The Complete Poems of Emily Brontë

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The Complete Poems of Emily Brontë  (1908) 
by Emily Brontë

THE

COMPLETE WORKS OF

EMILY BRONTË

IN TWO VOLUMES





Vol. I.

POETRY


This edition is limited to 1000 copies in the United Kingdom of Great Britain and Ireland, its Colonies and Dependencies, and the United States of America


THE


COMPLETE POEMS


OF


EMILY BRONTË


EDITED BY


CLEMENT SHORTER



WITH INTRODUCTORY ESSAY

BY

W. ROBERTSON NICOLL



HODDER AND STOUGHTON

NEW YORK AND LONDON


A BIBLIOGRAPHICAL NOTE

The admirer of Emily Brontë and her work has known her poetry up to the present through only some thirty-nine poems. There were twenty-two poems in the little volume entitled Poems by Currer, Ellis, and Acton Bell, which was the first venture of the three Miss Brontës, and there were yet another seventeen in the Posthumous Poems that Charlotte Brontë printed after Emily's death. These thirty-nine poems have been reprinted many times, usually at the end of The Professor. No less than one hundred and thirty-eight additional poems are included in the present volume. Although it cannot be pretended that any one of these is equal to 'The Old Stoic,' that gave so much distinction to the first volume, or to the 'Last Lines,' that were the unforgettable glory of the second, it will scarcely be disputed that these newly printed verses are of profound interest.

There is no incident in the profoundly pathetic story of the Brontës better known than that of the publication of the poems by the three sisters through the firm of Aylott and Jones of Paternoster Row. The little book bears the date 1846. Charlotte, Emily, and Anne Brontë here courted public favour for the first time. Only two copies were sold, as we learn from a letter that Currer Bell sent to certain eminent contemporaries—to Tennyson, to Lockhart, to De Quincey, and to others. Here is the letter in question:—

June 16th, 1847. 

Sir,—My relatives, Ellis and Acton Bell, and myself, heedless of the repeated warnings of various respectable publishers, have committed the rash act of printing a volume of poems.

The consequences predicted have, of course, overtaken us: our book is found to be a drug; no man needs it or heeds it. In the space of a year our publisher has disposed but of two copies, and by what painful efforts he succeeded in getting rid of these two, himself only knows.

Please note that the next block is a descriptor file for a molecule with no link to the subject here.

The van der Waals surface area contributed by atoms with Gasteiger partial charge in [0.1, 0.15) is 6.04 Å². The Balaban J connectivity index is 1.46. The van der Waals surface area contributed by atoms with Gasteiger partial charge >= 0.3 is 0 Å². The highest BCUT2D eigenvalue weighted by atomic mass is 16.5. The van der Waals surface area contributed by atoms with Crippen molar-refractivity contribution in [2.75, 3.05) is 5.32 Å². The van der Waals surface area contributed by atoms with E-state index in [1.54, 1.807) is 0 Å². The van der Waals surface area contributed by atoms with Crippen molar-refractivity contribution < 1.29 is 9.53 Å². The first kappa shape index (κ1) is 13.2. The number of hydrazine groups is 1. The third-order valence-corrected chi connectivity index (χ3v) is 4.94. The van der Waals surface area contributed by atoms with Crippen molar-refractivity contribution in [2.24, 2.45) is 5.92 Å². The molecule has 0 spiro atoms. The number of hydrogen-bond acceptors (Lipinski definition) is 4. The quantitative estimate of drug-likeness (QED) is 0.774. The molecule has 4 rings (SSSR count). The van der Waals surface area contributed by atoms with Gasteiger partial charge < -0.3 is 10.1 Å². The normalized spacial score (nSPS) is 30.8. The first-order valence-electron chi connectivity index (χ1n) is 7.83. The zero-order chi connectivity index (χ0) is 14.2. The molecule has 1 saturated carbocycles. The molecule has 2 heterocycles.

Before transferring the edition to the trunkmakers, we have decided on distributing as presents a few copies of what we cannot sell; and we beg to offer you one in acknowledgment of the pleasure and profit we have often and long derived from your works.—I am, sir, yours very respectfully,

Currer Bell.[1] 

It is a curious irony of circumstance that this little volume, which so failed of recognition when that would have heartened its authors beyond measure, now sells, on the rare occasions that it turns up in the sale-rooms, for more money than the whole issue cost Charlotte Brontë and her sisters when they had it published at their own expense.

The additional poems which form, as may be seen, the larger part of this volume (pp. 85-333) were contained in note-books that Charlotte Brontë had handled tenderly when she made her Selection after Emily and Anne had died. These little note-books were lent to me by Mr. Nicholls, her husband, some forty years afterwards, with permission to publish whatever I liked from them. No one to-day will deny to them a certain bibliographical interest.

Clement Shorter. 

 April 24th, 1908.
PAGE
I. FAITH AND DESPONDENCY
 'The winter wind is loud and wild 1
II. STARS
 Ah! why, because the dazzling sun  4
III. THE PHILOSOPHER
 Enough of thought, philosopher! 7
IV. REMEMBRANCE
 Cold in the earth—and the deep snow piled above thee  10
V. A DEATH-SCENE
 'O Day! he cannot die 12
VI. SONG
 The linnet in the rocky dells  15
VII. ANTICIPATION
 How beautiful the earth is still 17
VIII. THE PRISONER
 In the dungeon-crypts idly did I stray  19
IX. HOPE
 Hope was but a timid friend 24
X. A DAY DREAM
 On a sunny brae alone I lay  25
XI. TO IMAGINATION
 When weary with the long day's care 29
XII. HOW CLEAR SHE SHINES
 How clear she shines! How quietly  31
XIII. SYMPATHY